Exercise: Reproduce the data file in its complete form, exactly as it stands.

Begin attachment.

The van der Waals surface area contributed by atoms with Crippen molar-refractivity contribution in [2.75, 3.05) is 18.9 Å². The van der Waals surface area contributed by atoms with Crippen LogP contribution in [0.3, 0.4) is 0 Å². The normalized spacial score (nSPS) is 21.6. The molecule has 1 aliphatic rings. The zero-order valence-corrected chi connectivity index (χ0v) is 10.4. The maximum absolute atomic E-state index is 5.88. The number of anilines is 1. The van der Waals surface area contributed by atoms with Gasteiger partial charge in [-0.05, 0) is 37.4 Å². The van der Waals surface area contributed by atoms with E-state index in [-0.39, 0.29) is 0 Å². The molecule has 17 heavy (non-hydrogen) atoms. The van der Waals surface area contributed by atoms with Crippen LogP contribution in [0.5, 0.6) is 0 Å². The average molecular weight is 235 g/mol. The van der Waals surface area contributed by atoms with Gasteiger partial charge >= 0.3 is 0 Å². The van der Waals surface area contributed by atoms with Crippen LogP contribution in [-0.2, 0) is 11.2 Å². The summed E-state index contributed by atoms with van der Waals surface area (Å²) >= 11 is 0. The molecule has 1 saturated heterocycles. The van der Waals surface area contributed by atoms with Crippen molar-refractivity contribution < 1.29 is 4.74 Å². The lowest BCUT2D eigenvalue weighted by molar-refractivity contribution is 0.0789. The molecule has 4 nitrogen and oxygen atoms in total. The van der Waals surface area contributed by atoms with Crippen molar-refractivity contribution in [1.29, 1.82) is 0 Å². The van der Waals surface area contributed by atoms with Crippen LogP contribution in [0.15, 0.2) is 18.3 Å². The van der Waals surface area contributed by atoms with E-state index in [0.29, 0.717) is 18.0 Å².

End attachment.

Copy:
The van der Waals surface area contributed by atoms with Crippen molar-refractivity contribution in [2.75, 3.05) is 18.9 Å². The van der Waals surface area contributed by atoms with Crippen LogP contribution in [0.3, 0.4) is 0 Å². The normalized spacial score (nSPS) is 21.6. The molecule has 1 aliphatic rings. The zero-order valence-corrected chi connectivity index (χ0v) is 10.4. The maximum absolute atomic E-state index is 5.88. The number of anilines is 1. The van der Waals surface area contributed by atoms with Gasteiger partial charge in [-0.05, 0) is 37.4 Å². The van der Waals surface area contributed by atoms with E-state index in [-0.39, 0.29) is 0 Å². The molecule has 17 heavy (non-hydrogen) atoms. The van der Waals surface area contributed by atoms with Crippen LogP contribution in [0.5, 0.6) is 0 Å². The average molecular weight is 235 g/mol. The van der Waals surface area contributed by atoms with Gasteiger partial charge >= 0.3 is 0 Å². The van der Waals surface area contributed by atoms with Crippen LogP contribution in [-0.2, 0) is 11.2 Å². The summed E-state index contributed by atoms with van der Waals surface area (Å²) >= 11 is 0. The molecule has 1 saturated heterocycles. The van der Waals surface area contributed by atoms with Crippen molar-refractivity contribution < 1.29 is 4.74 Å². The lowest BCUT2D eigenvalue weighted by molar-refractivity contribution is 0.0789. The molecule has 4 nitrogen and oxygen atoms in total. The van der Waals surface area contributed by atoms with Crippen molar-refractivity contribution in [1.29, 1.82) is 0 Å². The van der Waals surface area contributed by atoms with Crippen LogP contribution in [0.15, 0.2) is 18.3 Å². The van der Waals surface area contributed by atoms with E-state index in [0.29, 0.717) is 18.0 Å².